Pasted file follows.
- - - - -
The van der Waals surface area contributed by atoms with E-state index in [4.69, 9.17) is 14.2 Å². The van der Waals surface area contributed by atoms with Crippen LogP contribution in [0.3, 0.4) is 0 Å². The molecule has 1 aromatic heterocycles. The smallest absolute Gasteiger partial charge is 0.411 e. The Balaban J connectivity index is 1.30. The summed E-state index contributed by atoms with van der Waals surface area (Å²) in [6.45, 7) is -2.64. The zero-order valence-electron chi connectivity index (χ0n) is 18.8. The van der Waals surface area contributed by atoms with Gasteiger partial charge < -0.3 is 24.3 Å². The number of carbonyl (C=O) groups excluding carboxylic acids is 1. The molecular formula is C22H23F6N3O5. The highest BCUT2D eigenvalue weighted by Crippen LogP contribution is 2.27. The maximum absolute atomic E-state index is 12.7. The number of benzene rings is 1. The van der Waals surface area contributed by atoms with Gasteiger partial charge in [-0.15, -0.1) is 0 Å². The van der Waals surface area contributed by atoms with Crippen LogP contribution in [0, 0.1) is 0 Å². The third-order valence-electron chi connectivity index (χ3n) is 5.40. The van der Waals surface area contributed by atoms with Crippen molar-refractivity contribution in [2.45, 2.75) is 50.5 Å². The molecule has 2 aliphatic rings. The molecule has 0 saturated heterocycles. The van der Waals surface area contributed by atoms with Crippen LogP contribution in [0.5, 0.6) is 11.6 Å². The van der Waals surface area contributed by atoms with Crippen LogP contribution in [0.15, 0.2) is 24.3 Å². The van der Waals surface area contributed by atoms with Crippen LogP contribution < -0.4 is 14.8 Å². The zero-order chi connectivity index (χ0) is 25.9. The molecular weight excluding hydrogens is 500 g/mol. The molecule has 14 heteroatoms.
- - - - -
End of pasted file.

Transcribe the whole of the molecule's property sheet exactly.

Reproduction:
The van der Waals surface area contributed by atoms with E-state index in [4.69, 9.17) is 14.2 Å². The van der Waals surface area contributed by atoms with Crippen LogP contribution in [0.3, 0.4) is 0 Å². The molecule has 1 aromatic heterocycles. The smallest absolute Gasteiger partial charge is 0.411 e. The Balaban J connectivity index is 1.30. The summed E-state index contributed by atoms with van der Waals surface area (Å²) in [6.45, 7) is -2.64. The zero-order valence-electron chi connectivity index (χ0n) is 18.8. The van der Waals surface area contributed by atoms with Gasteiger partial charge < -0.3 is 24.3 Å². The number of carbonyl (C=O) groups excluding carboxylic acids is 1. The molecular formula is C22H23F6N3O5. The highest BCUT2D eigenvalue weighted by Crippen LogP contribution is 2.27. The maximum absolute atomic E-state index is 12.7. The number of benzene rings is 1. The van der Waals surface area contributed by atoms with Gasteiger partial charge in [-0.15, -0.1) is 0 Å². The van der Waals surface area contributed by atoms with Crippen LogP contribution in [0, 0.1) is 0 Å². The third-order valence-electron chi connectivity index (χ3n) is 5.40. The van der Waals surface area contributed by atoms with Crippen molar-refractivity contribution in [2.45, 2.75) is 50.5 Å². The molecule has 2 aliphatic rings. The molecule has 0 saturated heterocycles. The van der Waals surface area contributed by atoms with Crippen LogP contribution in [0.5, 0.6) is 11.6 Å². The van der Waals surface area contributed by atoms with Crippen LogP contribution in [0.15, 0.2) is 24.3 Å². The van der Waals surface area contributed by atoms with Crippen LogP contribution < -0.4 is 14.8 Å². The zero-order chi connectivity index (χ0) is 25.9. The molecular weight excluding hydrogens is 500 g/mol. The molecule has 14 heteroatoms.